One Woman’s Solo Travel in South America — 20: Medellin, Colombia
It was dark and drizzly and much cooler when my flight landed in Medellin after a six-hour layover in Bogota. In the luggage area, I approached a couple of young European tourists — one from England and the other from Denmark — carrying enormous backpacks and asked if they were going to El Poblado and if so, whether they would consider sharing a taxi. By then it was clear to me that Uber was never a workable solution for airport pickups.
There were too many restrictions by local governments under considerable pressure from official taxi companies. At first, the girls seemed surprised and cautious, until I informed them of the official cost of a separate ride, then they eagerly jumped on my offer. It turned out they were not traveling together and had just met in Ecuador. Luckily, all three of our destinations were within a few blocks of each other.
Colombian taxis are very small, so our first challenge was to fit all our luggage in the car and, the second, to make it safe and sound to our separate dwellings. Despite being distracted by our conversation, we couldn’t help our nervousness at our hair-raising, breakneck ride down the busy winding mountain road. Our driver, who looked like he had just barely turned eighteen, did not seem to notice his was a taxi full of passengers and not a race car, even as we repeatedly urged him to slow down. I was relieved to make it in one piece.
That evening, lying flat on my back still fully dressed on the bed, I reflected on the events of the past few months. As the days and weeks went by, the basic requirements for a successful travel experience were being keenly felt. Travel entailed a particular attitude and vision of life. Open-mindedness and going-with-the-flow were not just theoretical notions. It was important to resist the temptation to compare, judge and criticize and to maintain a degree of innocence and wonder.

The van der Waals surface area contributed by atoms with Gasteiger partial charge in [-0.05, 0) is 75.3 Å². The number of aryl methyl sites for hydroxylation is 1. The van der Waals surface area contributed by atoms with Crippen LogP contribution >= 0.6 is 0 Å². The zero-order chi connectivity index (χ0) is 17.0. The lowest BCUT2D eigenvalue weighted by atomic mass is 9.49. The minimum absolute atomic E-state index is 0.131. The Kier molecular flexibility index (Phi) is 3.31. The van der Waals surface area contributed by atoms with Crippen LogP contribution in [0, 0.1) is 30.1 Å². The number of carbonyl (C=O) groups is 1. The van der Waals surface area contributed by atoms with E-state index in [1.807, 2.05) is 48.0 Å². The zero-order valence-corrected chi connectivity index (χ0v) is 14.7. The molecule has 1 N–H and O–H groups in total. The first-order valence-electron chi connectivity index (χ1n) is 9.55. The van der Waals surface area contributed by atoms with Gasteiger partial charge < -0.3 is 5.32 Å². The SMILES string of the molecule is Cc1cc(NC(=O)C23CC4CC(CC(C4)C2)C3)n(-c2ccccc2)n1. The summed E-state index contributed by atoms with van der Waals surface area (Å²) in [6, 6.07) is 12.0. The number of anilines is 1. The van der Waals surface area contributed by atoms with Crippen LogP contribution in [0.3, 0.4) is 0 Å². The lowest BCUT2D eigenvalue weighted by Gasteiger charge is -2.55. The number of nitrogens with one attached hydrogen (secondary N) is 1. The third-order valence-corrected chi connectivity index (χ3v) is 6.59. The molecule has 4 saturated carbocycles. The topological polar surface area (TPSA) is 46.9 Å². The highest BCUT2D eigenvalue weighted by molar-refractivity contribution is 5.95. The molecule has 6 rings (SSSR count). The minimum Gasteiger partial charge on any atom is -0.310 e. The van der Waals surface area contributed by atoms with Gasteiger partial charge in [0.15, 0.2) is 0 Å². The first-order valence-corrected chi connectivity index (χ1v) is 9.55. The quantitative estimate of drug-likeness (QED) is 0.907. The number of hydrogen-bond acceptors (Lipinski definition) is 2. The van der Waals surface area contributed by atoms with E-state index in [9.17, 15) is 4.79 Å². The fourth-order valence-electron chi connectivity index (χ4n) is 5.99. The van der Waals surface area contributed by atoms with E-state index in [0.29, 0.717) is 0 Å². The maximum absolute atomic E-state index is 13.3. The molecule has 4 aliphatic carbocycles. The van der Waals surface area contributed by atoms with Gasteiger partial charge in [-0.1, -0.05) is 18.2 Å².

It took me a great deal of personal discipline to accept the unexpected problems, stay the course, and seek the positive in every situation. My resolve was frequently being tested. And as soon as I became familiar and comfortable with a place, I moved on and started all over again. I had foreseen that routine would become a thing of the past but I couldn’t help missing it. I had chosen to step out of my comfort zone and travel abroad alone to places I had never been. I had sought to put my philosophy of life to the test, walk the walk and not just talk the talk.
It was all that and more. “Life is either a daring adventure or nothing,” wrote Hellen Keller. “Daring” being the operative word here, as without boldness little is ever accomplished. And I was well aware, this was only the beginning. I woke up in the middle of the night and found I had slept in my clothes. I got up took a shower, brushed my teeth and went back to bed, empty of all thoughts.
Bustling with life on yet another Monday Holiday in Colombia, Plaza Botero, Medellin’s main plaza, was the perfect spot for one of my favorite pastimes: people watching. I had just strolled around downtown and snacked on luscious fresh mango from a street cart. But after I finished visiting the Antioquia Museum from top to bottom, I settled on the terrace of a cozy restaurant tucked in the museum building itself and ordered a Cazuela Antioqueña, a local specialty made of beans, pork rind, sweet plátanos, avocado, sweet corn, shredded potatoes, white rice and a small arepa.
I sat there for a long time, sampling my casserole, my eyes lingering on one of Botero’s giant reclining bronzes in the foreground and the families and street vendors beyond. Most endearing was the love affair between the twenty-three massive Botero sculptures on the expansive square and the city residents. The children could not get enough of them as they climbed, photographed and horsed around them as if they were playground gear.